Department of Biological Sciences

Organismal Biology Research

Welcome to the Organismal Biology research cluster in the Department of Biological Sciences at Wright State University. Our goal is to expose students to multidisciplinary training opportunities and provide broad exposure to fundamental cellular, system, and organismal processes in plant and animal physiology, membrane transport and homeostasis, botany, entomology, parasitology, and exercise biology. Our research laboratories employ a wide range of biological systems including the nematode Caenorhabditis, gray treefrogs, bullfrogs, dust mites, ducks, lizards, crayfish, parasitoid wasps, tachinids, planarians, fish, algae, and many other plants, animals, and microbes.  

Our research laboratories are training grounds for undergraduate students as well as graduate students from the Wright State Master of Science Program in Biological Sciences, the Wright State Biomedical Sciences Ph.D. Program, and the Wright State Environmental Sciences Ph.D. Program. Principal Investigators and their trainees sustain research awards from funding agencies such as the National Institutes of Health and the National Science Foundation, as well as from private companies and research foundations.

Brief descriptions of Organismal Biology faculty research interests are listed below. For more thorough descriptions of research and training opportunities, please view the websites of individual faculty members.

Research Interests

  • Host-parasite interactions; inflammatory and immune response to scabies mites
    Larry Arlian, Ph.D.
     
  • Distribution and abundance of species over space and time
    Volker Bahn, Ph.D.
     
  • Speciation genetics; morphological evolution; evolution of adaptive gene complexes
    Scott Baird, Ph.D.
     
  • Induced plant responses to herbivores and pathogens and the chemical ecology of invasive plants, insects, and microbes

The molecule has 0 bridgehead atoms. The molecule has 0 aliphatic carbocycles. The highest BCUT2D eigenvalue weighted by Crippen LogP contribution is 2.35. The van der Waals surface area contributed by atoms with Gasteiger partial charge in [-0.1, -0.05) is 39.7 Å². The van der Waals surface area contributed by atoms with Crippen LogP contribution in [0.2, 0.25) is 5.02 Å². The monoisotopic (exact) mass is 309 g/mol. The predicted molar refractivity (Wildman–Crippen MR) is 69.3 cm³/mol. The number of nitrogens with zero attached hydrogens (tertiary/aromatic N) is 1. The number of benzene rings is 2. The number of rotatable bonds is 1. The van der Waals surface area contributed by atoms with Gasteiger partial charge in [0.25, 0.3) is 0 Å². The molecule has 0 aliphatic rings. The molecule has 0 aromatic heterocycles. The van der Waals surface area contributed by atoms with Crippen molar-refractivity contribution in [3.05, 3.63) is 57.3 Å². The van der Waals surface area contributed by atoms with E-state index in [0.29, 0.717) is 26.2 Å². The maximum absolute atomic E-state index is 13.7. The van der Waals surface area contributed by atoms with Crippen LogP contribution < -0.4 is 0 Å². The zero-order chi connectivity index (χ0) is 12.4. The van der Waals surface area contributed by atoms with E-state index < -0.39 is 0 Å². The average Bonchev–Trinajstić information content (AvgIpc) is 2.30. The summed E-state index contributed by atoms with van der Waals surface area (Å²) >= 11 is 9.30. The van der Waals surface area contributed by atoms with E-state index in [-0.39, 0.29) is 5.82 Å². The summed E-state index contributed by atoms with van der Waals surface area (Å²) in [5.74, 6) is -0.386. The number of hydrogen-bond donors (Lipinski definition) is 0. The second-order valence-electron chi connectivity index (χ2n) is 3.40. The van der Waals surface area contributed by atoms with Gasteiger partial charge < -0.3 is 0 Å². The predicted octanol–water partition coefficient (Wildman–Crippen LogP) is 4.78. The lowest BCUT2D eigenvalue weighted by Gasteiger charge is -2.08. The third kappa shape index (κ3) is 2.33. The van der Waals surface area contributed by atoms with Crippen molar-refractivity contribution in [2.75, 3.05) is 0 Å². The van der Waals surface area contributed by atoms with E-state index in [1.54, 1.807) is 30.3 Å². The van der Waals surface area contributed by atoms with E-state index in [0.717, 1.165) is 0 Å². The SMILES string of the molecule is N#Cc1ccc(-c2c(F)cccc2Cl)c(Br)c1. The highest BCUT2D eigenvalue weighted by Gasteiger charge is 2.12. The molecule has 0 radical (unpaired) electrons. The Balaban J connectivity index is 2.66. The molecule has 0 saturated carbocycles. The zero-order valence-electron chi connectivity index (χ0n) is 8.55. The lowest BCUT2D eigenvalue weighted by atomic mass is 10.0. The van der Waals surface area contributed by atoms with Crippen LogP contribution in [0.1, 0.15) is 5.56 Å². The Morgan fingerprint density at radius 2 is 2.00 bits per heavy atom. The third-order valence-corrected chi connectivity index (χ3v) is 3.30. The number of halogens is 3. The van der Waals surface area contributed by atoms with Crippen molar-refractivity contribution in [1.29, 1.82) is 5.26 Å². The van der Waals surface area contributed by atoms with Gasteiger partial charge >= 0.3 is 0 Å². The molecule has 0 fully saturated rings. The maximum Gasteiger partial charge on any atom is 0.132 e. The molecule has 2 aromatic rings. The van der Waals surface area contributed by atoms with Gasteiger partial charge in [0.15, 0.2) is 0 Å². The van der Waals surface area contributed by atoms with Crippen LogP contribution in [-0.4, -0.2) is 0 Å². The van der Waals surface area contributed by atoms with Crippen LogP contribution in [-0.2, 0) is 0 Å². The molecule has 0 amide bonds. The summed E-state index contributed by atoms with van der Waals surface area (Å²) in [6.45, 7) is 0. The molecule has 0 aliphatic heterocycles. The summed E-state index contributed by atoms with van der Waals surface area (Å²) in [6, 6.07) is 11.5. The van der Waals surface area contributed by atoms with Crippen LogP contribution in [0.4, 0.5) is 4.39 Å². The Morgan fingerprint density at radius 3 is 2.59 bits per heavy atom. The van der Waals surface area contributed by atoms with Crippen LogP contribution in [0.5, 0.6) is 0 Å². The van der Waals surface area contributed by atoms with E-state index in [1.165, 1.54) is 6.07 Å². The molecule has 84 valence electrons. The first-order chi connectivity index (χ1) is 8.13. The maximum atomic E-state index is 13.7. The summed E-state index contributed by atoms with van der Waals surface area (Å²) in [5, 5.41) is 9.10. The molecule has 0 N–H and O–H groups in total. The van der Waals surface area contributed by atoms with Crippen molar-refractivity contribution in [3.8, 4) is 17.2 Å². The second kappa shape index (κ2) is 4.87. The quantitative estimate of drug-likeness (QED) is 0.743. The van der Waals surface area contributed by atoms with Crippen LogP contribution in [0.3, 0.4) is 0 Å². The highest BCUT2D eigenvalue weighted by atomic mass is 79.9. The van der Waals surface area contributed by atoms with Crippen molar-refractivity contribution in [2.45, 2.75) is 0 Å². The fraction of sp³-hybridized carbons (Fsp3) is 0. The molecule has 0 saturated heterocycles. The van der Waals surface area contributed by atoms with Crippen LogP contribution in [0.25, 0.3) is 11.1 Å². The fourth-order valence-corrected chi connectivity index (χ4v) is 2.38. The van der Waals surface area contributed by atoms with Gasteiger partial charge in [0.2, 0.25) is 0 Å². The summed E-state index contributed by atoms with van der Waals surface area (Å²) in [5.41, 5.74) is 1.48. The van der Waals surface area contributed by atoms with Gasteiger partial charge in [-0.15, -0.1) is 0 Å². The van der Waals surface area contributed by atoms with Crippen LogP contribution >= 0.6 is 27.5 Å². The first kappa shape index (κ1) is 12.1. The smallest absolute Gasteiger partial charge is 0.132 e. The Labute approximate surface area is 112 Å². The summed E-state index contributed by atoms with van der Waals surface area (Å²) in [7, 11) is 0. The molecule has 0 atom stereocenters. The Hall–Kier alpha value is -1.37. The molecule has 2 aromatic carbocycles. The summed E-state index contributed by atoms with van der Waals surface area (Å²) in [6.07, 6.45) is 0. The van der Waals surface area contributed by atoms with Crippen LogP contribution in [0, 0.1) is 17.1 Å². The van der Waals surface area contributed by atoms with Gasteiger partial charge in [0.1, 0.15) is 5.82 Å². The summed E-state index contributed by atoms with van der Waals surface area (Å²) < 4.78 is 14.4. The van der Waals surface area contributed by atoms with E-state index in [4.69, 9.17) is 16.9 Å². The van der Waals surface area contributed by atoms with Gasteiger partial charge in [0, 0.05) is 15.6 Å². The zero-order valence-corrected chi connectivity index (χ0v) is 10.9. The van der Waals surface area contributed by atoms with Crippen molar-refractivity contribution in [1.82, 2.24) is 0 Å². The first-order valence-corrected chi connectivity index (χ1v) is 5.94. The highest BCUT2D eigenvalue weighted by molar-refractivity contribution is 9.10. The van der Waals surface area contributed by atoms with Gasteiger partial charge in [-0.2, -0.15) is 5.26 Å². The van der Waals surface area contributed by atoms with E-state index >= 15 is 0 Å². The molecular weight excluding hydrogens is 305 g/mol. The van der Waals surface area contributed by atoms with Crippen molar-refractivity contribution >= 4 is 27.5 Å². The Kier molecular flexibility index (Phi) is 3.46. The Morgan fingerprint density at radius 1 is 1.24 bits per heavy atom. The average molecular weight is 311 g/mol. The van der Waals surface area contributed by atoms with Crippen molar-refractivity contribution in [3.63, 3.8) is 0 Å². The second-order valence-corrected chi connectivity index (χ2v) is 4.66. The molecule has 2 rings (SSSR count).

Don Cipollini, Ph.D.
     
  • Freeze tolerance in amphibians; aquaporin transport in cryobiology; kidney function
    David Goldstein, Ph.D.
     
  • Chemosensitivity and effects of environmental temperature on poikilotherms
    Lynn Hartzler, Ph.D.
     
  • Cellular mechanisms for wound healing in skin; cellular mechanisms of defense against HSV-1
    Barbara Hull, Ph.D.
     
  • Cytotoxicity of Lou Gehrig's disease proteins; Development of novel therapeutic approaches
    Shulin Ju, Ph.D.
     
  • Molecular evolution and genetic diversity; DNA bioinformatics; forensic DNA analysis
    Dan Krane, Ph.D.
     
  • Evolution of populations/species; influence of natural selection on non-coding DNA
    Jeffrey Peters, Ph.D.
     
  • Web of interactions that connect deer to other organisms through changes in resource availability and quality
    Thomas Rooney, Ph.D.
     
  • Stem cell biology and regeneration in flatworms; Regulation of gene expression; RNA
    Labib Rouhana, Ph.D.
     
  • Insect herbivores, parasitoids and their interactions
    John Stireman
     
  • Interactions between attached algae and herbivorous fish in Lake Tanganyika
    Yvonne Vadeboncoeur, Ph.D.
     
  • Interactome networks--evolutionary rewiring & perturbations in disease
    Quan Zhong, Ph.D.
     
  • Cellular and molecular physiology of mammalian skeletal muscel and the neuromuscular junction
    Andrew Voss, Ph.D.